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Finite element modeling of endovascular coiling and flow diversion enables hemodynamic prediction of complex treatment strategies for intracranial aneurysm

Damiano, Robert J. et al.

Journal of biomechanics. Volume 48:Issue 12 (2015, September); pp 3332-3340 -- Elsevier Ltd

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  • Title:
    Finite element modeling of endovascular coiling and flow diversion enables hemodynamic prediction of complex treatment strategies for intracranial aneurysm
  • Author: Damiano, Robert J.;
    Ma, Ding;
    Xiang, Jianping;
    Siddiqui, Adnan H.;
    Snyder, Kenneth V.;
    Meng, Hui
  • Found In: Journal of biomechanics. Volume 48:Issue 12 (2015, September); pp 3332-3340
  • Journal Title: Journal of biomechanics
  • Subjects: Biomécanique--Périodiques; Mécanique animale--Périodiques; Animal mechanics--Periodicals; Biomechanics--Periodicals; Treatment outcome--Flow diverter--Flow diverter with adjunctive coils--Virtual stenting--Virtual coiling; Electronic journals; Dewey: 571.4305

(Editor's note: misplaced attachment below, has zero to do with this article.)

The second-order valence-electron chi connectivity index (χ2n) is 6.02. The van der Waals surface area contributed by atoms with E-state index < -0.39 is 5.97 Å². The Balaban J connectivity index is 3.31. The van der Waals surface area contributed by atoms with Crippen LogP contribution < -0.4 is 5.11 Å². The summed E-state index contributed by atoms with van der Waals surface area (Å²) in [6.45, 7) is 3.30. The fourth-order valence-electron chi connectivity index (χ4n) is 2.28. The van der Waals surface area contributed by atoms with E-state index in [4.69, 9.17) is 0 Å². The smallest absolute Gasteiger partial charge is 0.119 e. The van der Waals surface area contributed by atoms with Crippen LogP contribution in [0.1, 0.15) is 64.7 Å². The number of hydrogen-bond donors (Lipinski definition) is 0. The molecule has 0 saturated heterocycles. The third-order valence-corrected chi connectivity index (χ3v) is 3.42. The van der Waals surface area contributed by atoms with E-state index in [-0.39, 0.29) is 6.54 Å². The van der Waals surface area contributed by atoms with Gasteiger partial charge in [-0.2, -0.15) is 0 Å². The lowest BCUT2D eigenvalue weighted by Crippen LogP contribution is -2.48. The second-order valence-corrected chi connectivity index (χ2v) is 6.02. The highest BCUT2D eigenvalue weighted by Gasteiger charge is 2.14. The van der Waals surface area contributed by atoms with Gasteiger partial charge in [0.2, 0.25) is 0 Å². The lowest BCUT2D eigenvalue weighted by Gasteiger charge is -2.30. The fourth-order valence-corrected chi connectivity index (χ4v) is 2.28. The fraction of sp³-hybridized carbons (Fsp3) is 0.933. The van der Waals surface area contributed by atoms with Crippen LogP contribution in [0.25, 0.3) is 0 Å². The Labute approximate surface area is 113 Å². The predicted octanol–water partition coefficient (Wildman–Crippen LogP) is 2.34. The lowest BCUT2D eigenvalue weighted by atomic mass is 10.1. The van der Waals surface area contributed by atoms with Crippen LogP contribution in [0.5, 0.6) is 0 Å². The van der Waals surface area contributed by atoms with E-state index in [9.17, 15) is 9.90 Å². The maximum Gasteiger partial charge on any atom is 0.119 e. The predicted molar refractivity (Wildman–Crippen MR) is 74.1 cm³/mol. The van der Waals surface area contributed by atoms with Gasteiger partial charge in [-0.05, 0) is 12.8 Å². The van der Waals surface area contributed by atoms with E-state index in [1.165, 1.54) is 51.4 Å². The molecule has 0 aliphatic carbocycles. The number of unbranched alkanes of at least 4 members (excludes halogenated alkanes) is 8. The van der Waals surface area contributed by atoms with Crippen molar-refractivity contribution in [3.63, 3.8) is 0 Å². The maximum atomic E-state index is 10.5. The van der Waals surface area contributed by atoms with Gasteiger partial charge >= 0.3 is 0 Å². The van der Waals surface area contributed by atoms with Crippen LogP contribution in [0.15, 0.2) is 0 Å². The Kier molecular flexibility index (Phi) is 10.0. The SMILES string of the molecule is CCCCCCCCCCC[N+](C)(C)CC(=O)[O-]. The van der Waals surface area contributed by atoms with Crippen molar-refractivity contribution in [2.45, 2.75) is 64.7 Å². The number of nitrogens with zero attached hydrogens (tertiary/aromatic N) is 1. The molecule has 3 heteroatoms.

• Rights: legaldeposit
  • Publication Details: Elsevier Ltd
  • Abstract: Abstract:

    Endovascular interventions using coil embolization and flow diversion are becoming the mainstream treatment for intracranial aneurysms (IAs). To help assess the effect of intervention strategies on aneurysm hemodynamics and treatment outcome, we have developed a finite-element-method (FEM)-based technique for coil deployment along with our HiFiVS technique for flow diverter (FD) deployment in patient-specific IAs. We tested four clinical intervention strategies: coiling (1–8 coils), single FD, FD with adjunctive coils (1–8 coils), and overlapping FDs. By evaluating post-treatment hemodynamics using computational fluid dynamics (CFD), we compared the flow-modification performance of these strategies. Results show that a single FD provides more reduction in inflow rate than low packing density (PD) coiling, but less reduction in average velocity inside the aneurysm. Adjunctive coils add no additional reduction of inflow rate beyond a single FD until coil PD exceeds 11%. This suggests that the main role of FDs is to divert inflow, while that of coils is to create stasis in the aneurysm. Overlapping FDs decreases inflow rate, average velocity, and average wall shear stress (WSS) in the aneurysm sac, but adding a third FD produces minimal additional reduction. In conclusion, our FEM-based techniques for virtual coiling and flow diversion enable recapitulation of complex endovascular intervention strategies and detailed hemodynamics to identify hemodynamic factors that affect treatment outcome.


  • Identifier: System Number: LDEAvdc_100051342769.0x000001; Journal ISSN: 0021-9290; 10.1016/j.jbiomech.2015.06.018
  • Publication Date: 2015
  • Physical Description: Electronic
  • Shelfmark(s): ELD Digital store

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